In the afternoon however I chose to leave the venue and head to Cafe Rouge on my own to get a break from the food that was provided with a steak and chips. The reason for this was that the theme of the talks was Body Image and Self Esteem, and as anyone that knows me will attest, I have very little need for help in that department, if anything I probably need to reduce it a bit.

Following on from my steak intermission I had a booking to take advantage of the free massage therapies available, which gave me a chance to have a giggle at the reaction I get whenever anyone tries to massage my shoulder and finds a collarbone in the wrong place. This was definitely one of the main things I was looking forward to before the weekend and it did not disappoint, I was relaxed and spaced out for a good eight to ten hours afterwards.

That evening was the Talent Showcase where groups and individuals from each of the areas competed to win one of the Oscars up for grabs on the final night. As you would expect the performances ranged from hilariously bad to surprisingly good and involved everything from dance to comedy. It was a nice change from the talks of the day and was a great backdrop of entertainment while everybody got on the beers yet again. Although I do feel like they missed a trick by not calling it "Britain's Got Tumours". Maybe I'll suggest it for next year.

The next day was the final day of the conference, and featured my favourite session of the weekend: The Eulogy of Toby Peach. The Eulogy was a one-man show that told the tale of Toby Peach and his admission to The Cancer Club and the events that followed. If you get the chance to see it I couldn't recommend it more, it was not only entertaining and funny but it was relatable to each and every young person sat in the audience who has been through a similar thing themselves.

The other notable moment of the day for me was my first introduction to a concept that I was previously unfamiliar with: Chemo Brain. Chemo Brain (also known as Mental Fog or Mild Cognitive Impairment) is a condition often encountered after cancer treatment - not just chemotherapy as the name suggests but also radiotherapy and even surgery - whereby your cognitive process can be impaired. This can lead to memory problems, issues with concentration and generally affect the way your brain operates. As soon as the condition was mentioned it was like a lightbulb turned on in my brain and suddenly the previous six months made sense. I had experienced forgetful patches consistently as well as having trouble with co-ordination a lot of the time. I had put it down to my double vision (well the co-ordination at least) but now I had a real explanation that made sense. Chemo Brain.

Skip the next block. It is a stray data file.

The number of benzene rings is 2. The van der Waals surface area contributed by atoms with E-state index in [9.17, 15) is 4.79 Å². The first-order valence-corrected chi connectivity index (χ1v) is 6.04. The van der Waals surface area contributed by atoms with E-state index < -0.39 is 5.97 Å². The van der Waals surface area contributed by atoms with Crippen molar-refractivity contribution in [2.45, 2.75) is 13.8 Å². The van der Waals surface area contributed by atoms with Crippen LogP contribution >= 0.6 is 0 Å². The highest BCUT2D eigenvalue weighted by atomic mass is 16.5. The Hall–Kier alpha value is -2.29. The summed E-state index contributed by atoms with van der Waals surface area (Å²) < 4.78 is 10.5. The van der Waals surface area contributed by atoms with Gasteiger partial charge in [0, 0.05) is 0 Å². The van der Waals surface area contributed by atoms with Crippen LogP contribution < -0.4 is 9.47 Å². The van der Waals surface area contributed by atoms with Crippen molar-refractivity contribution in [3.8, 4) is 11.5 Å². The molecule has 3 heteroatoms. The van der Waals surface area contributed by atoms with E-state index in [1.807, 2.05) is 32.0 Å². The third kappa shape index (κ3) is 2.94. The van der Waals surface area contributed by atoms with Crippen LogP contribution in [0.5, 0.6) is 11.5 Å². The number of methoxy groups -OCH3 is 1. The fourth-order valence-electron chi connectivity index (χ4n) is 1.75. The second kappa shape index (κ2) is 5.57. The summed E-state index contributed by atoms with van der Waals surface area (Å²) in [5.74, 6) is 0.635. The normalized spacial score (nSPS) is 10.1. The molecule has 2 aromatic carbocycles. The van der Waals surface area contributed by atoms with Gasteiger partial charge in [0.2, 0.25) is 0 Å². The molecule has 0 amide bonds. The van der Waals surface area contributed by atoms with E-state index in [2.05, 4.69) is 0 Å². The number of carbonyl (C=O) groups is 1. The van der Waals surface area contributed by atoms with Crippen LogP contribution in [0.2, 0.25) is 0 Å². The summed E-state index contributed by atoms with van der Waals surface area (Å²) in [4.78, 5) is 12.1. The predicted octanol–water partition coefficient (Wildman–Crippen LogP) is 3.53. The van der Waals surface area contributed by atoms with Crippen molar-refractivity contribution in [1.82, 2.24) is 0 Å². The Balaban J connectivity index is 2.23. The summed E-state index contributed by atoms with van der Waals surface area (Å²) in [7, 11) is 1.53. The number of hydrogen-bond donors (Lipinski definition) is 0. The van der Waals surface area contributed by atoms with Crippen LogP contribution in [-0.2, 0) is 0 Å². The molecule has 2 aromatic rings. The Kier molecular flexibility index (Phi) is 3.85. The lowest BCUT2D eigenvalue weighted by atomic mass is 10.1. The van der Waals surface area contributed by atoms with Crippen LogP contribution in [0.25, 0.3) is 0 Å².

The evening brought a farewell firework display, followed by the Oscar presentations and a Fancy Dress Party. The theme was Film and our area all went as Spartans from the movie 300, which turned out to be an excellent choice as the room the party was in was roughly the same temperature as a blast furnace in the summertime. Although I won't lie, walking from the lodge to the venue in a spartan skirt while it rains is less than ideal. As the drinks flowed some dangerous shapes were dropped all over the dance floor and my extensive knowledge of the words to Frozen shocked pretty much everyone, then the DJ announced the last song and we headed back to our respective lodges, not at all looking forward to the hungover trip home the next day.

Thankfully the trip home didn't involve me getting stuck on a slip road while desperately trying to finish the worlds longest piss.

Overall the Find Your Sense of Tumour weekend was a really enjoyable and informative experience where I met a bunch of inspirational people who all had a common link yet at the same time each had their own story of how they had dealt with cancer at a young age. The only slight criticism I have is that it is geared mostly towards those that have been through cancer and are cured or in remission, and as such it could do with slightly more for those that are still dealing with the disease.